After going through surgery and a long period of rehabilitation, her perseverance paid dividends by winning the first international event in which she participated in December of that year, the World Cup in Beidahu. That same determination will be crucial to her success in Pyeongchang, a challenge that represents a kind of personal revenge for Xu, a member of the exclusive club of skiers capable of executing in competitions routines with fatal triple leaps.

The complexity of her exercises is at the highest level, as well as the scores with which she has become a multi-medalist in World Championships (1-2-2). The confidence that undoubtedly hid an injury of such magnitude seems completely restored with her results in 2017. A little fortune then seems like the last factor to add to the equation that will catapult her to gold. She lacked this fortune in Sochi, 2014, when the experts’ predictions were that her main rival was none other than herself.

At 27, Xu is facing the classic “now or never” of every athlete: These must be the games of her definitive consecration. Cases like that of the aforementioned Alla Tsuper, champion in her fourth Olympics at 34 years of age, are exceptional.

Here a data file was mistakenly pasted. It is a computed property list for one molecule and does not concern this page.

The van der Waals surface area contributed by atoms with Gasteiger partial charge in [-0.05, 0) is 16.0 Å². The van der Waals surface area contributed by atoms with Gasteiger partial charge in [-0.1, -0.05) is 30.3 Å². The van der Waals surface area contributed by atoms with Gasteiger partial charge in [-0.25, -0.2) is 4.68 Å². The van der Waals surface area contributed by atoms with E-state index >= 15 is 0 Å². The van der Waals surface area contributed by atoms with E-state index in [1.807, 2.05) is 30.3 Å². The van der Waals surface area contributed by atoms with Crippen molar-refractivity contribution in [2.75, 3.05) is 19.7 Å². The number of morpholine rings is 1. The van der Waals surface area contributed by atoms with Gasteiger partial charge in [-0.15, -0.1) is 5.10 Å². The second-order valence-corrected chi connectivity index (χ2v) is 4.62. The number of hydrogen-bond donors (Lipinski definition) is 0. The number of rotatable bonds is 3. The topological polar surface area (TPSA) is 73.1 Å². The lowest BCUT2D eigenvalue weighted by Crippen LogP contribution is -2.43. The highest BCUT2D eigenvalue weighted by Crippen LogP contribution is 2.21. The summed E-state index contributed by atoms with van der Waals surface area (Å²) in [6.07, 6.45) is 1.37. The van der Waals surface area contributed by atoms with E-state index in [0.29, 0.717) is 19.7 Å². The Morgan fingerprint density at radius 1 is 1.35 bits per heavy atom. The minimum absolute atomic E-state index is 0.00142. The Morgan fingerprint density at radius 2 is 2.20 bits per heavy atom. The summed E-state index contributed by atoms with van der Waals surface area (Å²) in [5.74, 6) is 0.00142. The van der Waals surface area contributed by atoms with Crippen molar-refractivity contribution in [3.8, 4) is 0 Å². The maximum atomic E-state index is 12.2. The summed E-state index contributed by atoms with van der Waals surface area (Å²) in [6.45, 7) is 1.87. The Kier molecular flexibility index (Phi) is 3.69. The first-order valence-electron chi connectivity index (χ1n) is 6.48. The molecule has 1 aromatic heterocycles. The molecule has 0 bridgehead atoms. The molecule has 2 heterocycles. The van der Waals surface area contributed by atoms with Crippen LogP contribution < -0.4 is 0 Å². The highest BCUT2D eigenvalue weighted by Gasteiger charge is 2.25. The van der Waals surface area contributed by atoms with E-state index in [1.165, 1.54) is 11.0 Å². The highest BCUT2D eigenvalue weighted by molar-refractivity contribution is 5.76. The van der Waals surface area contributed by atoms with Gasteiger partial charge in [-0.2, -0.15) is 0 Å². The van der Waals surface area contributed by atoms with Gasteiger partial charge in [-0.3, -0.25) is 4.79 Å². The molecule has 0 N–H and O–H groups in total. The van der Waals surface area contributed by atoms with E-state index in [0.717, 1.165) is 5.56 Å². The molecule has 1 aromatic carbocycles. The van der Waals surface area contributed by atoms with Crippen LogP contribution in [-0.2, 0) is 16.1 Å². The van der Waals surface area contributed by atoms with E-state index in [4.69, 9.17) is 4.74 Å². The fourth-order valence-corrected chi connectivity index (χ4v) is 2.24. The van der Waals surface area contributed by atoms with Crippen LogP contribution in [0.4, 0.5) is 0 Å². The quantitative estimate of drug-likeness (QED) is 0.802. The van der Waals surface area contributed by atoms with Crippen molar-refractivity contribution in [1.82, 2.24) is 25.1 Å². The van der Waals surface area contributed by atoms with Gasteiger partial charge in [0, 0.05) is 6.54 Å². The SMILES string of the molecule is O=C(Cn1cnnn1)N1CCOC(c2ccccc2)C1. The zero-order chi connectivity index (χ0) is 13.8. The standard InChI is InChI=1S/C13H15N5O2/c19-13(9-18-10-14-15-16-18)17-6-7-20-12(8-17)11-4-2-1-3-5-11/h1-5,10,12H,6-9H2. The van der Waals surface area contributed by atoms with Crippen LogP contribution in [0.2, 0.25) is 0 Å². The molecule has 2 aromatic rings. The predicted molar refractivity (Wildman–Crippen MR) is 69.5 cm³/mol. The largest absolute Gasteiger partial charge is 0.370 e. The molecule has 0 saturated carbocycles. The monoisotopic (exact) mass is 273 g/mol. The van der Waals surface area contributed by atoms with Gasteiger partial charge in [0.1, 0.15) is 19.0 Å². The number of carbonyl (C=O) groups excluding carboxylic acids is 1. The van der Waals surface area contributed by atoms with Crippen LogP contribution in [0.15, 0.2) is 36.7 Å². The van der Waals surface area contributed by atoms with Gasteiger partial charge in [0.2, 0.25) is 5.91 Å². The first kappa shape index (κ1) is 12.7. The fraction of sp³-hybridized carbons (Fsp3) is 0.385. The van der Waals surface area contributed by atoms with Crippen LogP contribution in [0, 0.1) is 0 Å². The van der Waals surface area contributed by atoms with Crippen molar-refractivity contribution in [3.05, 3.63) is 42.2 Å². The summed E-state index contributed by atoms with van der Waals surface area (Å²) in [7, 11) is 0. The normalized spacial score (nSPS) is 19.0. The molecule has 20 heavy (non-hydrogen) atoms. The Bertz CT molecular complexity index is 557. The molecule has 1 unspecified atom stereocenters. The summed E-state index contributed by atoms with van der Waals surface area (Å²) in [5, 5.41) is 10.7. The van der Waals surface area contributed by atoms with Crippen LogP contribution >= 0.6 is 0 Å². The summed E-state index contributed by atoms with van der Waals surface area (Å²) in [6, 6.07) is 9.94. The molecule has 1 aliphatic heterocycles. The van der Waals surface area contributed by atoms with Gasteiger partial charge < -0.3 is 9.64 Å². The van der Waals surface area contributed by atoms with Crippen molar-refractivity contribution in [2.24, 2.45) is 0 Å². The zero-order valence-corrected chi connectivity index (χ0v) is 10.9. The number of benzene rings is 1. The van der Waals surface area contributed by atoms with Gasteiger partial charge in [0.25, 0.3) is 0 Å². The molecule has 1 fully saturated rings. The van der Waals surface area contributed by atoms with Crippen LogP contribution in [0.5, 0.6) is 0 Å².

The same could be said of Jia Zongyang (26 years old) and Qi Guangpu (27). Sixth in Vancouver, bronze in Sochi, and the first-time winner on a World Cup last December in Hebei Province, Jia can also be ranked among the select group of names that will start with title options. With even greater opportunities to climb to the top of the podium is Qi Guangpu, winner in the 2013 and 2015 World Championships (runner-up in 2011 and 2017), multi-champion in World Cups, but still waiting for an Olympic medal after two previous attempts (Vancouver, seventh; and Sochi, fourth).

No one is immune to the relentless passage of time. There is no Olympic tomorrow guaranteed for Xu, Jia, or Qi, as the new pool of aerial specialists in China is becoming more vast and more precocious with each new star that emerges. Closing their careers in their fourth games in Beijing 2022, triumphing before thousands of fans on the snowy Zhangjiakou ramp, would be a dream ending. However, that´s a golden ambition they´ll have enough time to dream about later. The urgent goal right now is to execute a memorable performance in Pyeongchang, an objective within reach of their current talent and physical abilities.


JORGE RAMÍREZ CALZADILLA was born in Havana, Cuba. He has collaborated as journalist with national and foreign publications and broadcast media for more than a decade. He has lived in Beijing since 2007.